Social Mood Conference  |  Socionomics Foundation

By Alan Hall | Excerpted from the December 2014 Socionomist

This video report is originally excerpted from socionomist Alan Hall’s presentation at the 2014 Social Mood Conference. (Note: You can see Hall’s full presentation plus those of the 10 other speakers at the 2014 Social Mood Conference via on-demand video streaming.)


What kind of technological innovations will impact the future? The answer depends on the trend in social mood.

This text excerpt from Alan Hall’s fascinating live presentation explains that social mood influenced the demand for particular technologies and inventions during the past 1,500 years: Confident peaceful societies developed technologies which created wealth and raised living standards, while fearful and angry societies pursued technologies designed for defense, survival and even to dominate others.

Here is an excerpt of the video transcript.

Mediterranean civilization peaked around 50 AD. From there, social mood began a four-century trend toward the negative that impelled increasing fear and anger. In 476, the Roman Empire collapsed. People wanted to fight on horseback. Inventors obliged.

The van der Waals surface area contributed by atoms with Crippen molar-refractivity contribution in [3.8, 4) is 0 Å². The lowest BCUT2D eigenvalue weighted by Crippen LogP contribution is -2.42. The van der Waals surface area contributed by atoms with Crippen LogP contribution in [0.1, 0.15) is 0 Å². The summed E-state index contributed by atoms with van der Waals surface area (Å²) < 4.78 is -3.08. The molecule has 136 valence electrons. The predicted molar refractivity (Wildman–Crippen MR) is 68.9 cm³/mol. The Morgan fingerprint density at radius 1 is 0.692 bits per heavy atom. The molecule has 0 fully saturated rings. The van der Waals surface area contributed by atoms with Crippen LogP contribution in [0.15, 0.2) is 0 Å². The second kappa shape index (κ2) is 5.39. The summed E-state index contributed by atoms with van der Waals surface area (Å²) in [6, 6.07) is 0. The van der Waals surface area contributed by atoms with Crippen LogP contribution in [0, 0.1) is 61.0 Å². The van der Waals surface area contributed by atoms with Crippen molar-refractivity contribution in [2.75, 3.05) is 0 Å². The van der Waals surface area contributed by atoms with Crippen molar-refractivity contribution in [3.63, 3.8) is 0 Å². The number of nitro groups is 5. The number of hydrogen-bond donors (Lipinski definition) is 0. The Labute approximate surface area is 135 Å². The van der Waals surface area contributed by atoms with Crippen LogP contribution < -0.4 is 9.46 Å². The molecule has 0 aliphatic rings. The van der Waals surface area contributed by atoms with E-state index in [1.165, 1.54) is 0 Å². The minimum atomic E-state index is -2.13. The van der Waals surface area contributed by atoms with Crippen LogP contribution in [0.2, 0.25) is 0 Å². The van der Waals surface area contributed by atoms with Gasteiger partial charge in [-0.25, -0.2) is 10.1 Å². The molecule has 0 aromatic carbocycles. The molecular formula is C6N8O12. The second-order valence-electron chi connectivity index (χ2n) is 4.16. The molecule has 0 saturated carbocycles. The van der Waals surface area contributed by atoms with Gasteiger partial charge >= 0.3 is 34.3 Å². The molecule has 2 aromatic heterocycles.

“Greek fire” appeared in 672 during the heart of the Dark Ages. Soon after came the iron stirrup and the curb bit.

The next trend toward negative mood brought the crossbow, the iron horseshoe and black powder. The English longbow appeared just prior to 1066.

During the next positive wave, horse breeding improved. Jousting, tournaments and chivalry, with codes of courage, honor and service, became increasingly popular.

Just before the Black Death, the knight-on-horseback paradigm collapsed, a victim of classic asymmetrical warfare. As depicted in the movie Braveheart, Scots defeated British cavalry with pikes at Falkirk. The Flemish defeated French cavalry at Courtrai. And beginning in 1315, the Swiss used poleaxes, called halberds, to win spectacular victory after victory against armored horsemen, helping to bring down the entire feudal order.

Even as warriors reverted back to spears and axes, the next weaponry paradigm was born, the earliest known gunpowder weapon in the West: a crude cannon. In the late 1400s, the musket replaced the crossbow.

After social mood had trended positively at large degree, the telescope appeared in 1608. The intense pessimism of the 30 Years War encouraged the development of small arms.

The fifth wave of the advance from 1350 produced the Scientific Revolution, a golden age of discovery and the “Century of Genius.” Typical of large-degree fifth waves, investors inflated the huge South Sea Bubble, which burst in 1720. …

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Figure 1

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Watch Alan Hall’s presentation on video and learn how social mood trends drove technological inventions in the nineteenth, twentieth, and twenty-first centuries.

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